Aquatint entitled Bedford Square from John Piper’s Brighton Aquatints
This aquatint depicts a small square , opening onto the promenade at Hove, just east of Brunswick Terrace and Embassy Court building. The Regency houses are stuccoed, and some of them painted in yellows, greys and browns. Others are of unpainted stucco, and all their pale colours , in the words of John Piper, ‘mingle like the counterpoint in the slow movement of a symphony. The verandahs and awnings provide their decorative motif and in their bowed house fronts Piper saw an ebullience that suited the seaside scene. Piper declared that ‘They are, in feeling, as near as English architecture ever is to the spirit of a Rowlandson print – a rare English spirit that combines health and heartiness with sense and elegance.
For Piper ‘On a misty October morning the beauty of shapes and colours in Bedford Square takes the breath away. The yellow and grey houses appear through the faint yellow-grey mist; the sea begins to sparkle with prickly sunlight beyond the fanciful bandstand on the promenade- even the Brighton Corporation lamp-standard has a suitable gaiety.’
This aquatint is from the edition of 195 uncoloured prints out of the total edition of 250.
Print: Length 38cm; Width 25cm and Image: Length 27.5cm; Width 19cm
Condition: Very good for a print published in 1939; they are no discernible blemishes
A copy of the front page of the publication signed by John Piper will be provided to the purchaser.
A must for aficionados of John Piper prints.
Brighton Aquatints is John Piper’s only fully realized example of an ‘artist’s book’ and with its unique use of the aquatint medium throughout, it is a pivotal work of its time. It was published in 1939 by Gerald Duckworth, and through its aquatints it celebrates some of Brighton’s most iconic architecture: its Regency squares with their stuccoed and balconied houses; the Royal Pavilion in all its extravagance, and the filigree beauty of the West Pier and Victorian churches. Out of the original edition of 250, 55 special copies were hand-coloured, mostly by Piper himself, but also with the help of his friend the poet John Betjeman, who first suggested the idea for the book.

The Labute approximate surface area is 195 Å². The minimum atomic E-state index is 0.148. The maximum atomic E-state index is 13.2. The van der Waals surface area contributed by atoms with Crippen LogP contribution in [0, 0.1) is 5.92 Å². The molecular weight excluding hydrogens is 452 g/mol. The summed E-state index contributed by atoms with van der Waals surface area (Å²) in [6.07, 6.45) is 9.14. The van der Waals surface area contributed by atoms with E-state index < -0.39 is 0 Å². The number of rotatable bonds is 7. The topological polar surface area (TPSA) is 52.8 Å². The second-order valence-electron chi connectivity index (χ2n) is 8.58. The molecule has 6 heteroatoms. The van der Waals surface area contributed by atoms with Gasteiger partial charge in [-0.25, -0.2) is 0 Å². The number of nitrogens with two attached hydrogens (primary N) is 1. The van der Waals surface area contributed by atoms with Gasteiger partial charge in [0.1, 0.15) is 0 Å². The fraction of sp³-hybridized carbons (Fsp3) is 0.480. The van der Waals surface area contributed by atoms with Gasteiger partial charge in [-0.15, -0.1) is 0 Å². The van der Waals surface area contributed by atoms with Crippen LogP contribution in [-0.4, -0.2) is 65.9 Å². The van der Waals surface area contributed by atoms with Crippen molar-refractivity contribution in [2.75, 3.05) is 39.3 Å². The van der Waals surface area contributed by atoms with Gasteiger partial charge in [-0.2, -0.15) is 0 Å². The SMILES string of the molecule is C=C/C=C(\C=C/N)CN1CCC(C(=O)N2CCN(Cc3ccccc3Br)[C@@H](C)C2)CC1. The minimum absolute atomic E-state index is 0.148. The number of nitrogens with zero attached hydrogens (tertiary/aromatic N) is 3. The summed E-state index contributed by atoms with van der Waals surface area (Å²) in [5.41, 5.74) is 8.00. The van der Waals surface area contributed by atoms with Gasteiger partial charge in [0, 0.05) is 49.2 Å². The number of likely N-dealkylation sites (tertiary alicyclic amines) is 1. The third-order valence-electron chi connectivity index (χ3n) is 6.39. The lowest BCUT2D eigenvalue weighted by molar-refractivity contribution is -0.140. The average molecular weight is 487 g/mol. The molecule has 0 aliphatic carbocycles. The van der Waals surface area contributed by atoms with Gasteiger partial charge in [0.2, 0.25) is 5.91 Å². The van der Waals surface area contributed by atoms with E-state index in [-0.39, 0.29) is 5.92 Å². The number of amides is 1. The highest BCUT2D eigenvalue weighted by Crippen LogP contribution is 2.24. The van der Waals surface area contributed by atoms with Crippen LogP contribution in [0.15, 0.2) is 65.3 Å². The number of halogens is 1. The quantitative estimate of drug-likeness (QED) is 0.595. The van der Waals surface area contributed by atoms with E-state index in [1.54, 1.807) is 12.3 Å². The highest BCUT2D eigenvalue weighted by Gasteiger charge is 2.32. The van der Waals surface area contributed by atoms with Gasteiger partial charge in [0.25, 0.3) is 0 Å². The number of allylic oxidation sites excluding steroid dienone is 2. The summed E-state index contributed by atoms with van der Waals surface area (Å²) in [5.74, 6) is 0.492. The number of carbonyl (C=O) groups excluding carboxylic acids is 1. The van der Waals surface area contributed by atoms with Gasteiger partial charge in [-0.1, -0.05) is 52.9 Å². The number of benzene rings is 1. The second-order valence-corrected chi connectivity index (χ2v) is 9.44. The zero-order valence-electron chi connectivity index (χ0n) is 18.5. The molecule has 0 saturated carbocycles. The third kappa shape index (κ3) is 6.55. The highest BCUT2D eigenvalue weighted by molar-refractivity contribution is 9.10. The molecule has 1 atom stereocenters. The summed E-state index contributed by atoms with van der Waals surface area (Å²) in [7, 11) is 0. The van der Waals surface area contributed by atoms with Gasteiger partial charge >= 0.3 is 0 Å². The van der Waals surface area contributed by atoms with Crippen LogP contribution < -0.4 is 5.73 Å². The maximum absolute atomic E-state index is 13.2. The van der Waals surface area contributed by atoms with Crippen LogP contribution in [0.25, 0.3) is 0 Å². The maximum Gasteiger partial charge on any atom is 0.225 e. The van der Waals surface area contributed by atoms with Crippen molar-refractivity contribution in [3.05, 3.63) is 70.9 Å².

Running throughout John Piper’s extraordinarily productive artistic life,spanning six decades, was a creative tension between a positive
commitment to the modern and a profound desire to resuscitate and reinterpret certain English artistic traditions of the past. During his unusually fecund artistic career, Piper was a prolific painter,innovative and skilled printmaker, creator of iconic stained glass images,designer of theatrical and opera costumes and sets, pottery designer,maker of fabrics, tapestries and pyrotechnics, book illustrator and photographer. Piper’s work was essentially a celebration of British landscapes and architecture. His favourite motif was decaying and devastated buildings. Piper’s handling of colour, texture and perspective heightened the visual appeal of his romantic topography. Piper was a visual historian with a mission, fired by boundless energy and enthusiasm, a journey he began with his first public offering in 1939, Brighton Aquatints. His artistic legacy to Britain and her people that ranged over a variety of subjects and themes depicted a unique blend of versatile artistic imagination, technical skills, innovative prowess and egregious craftsmanship. Piper will best be remembered for his paintings and etchings of our churches, castles and stately homes.
As long as English cultural heritage survives as a distinct entity in our world that is getting increasingly globalised, We believe there will be a
place in it for John Piper, this most English of artists.
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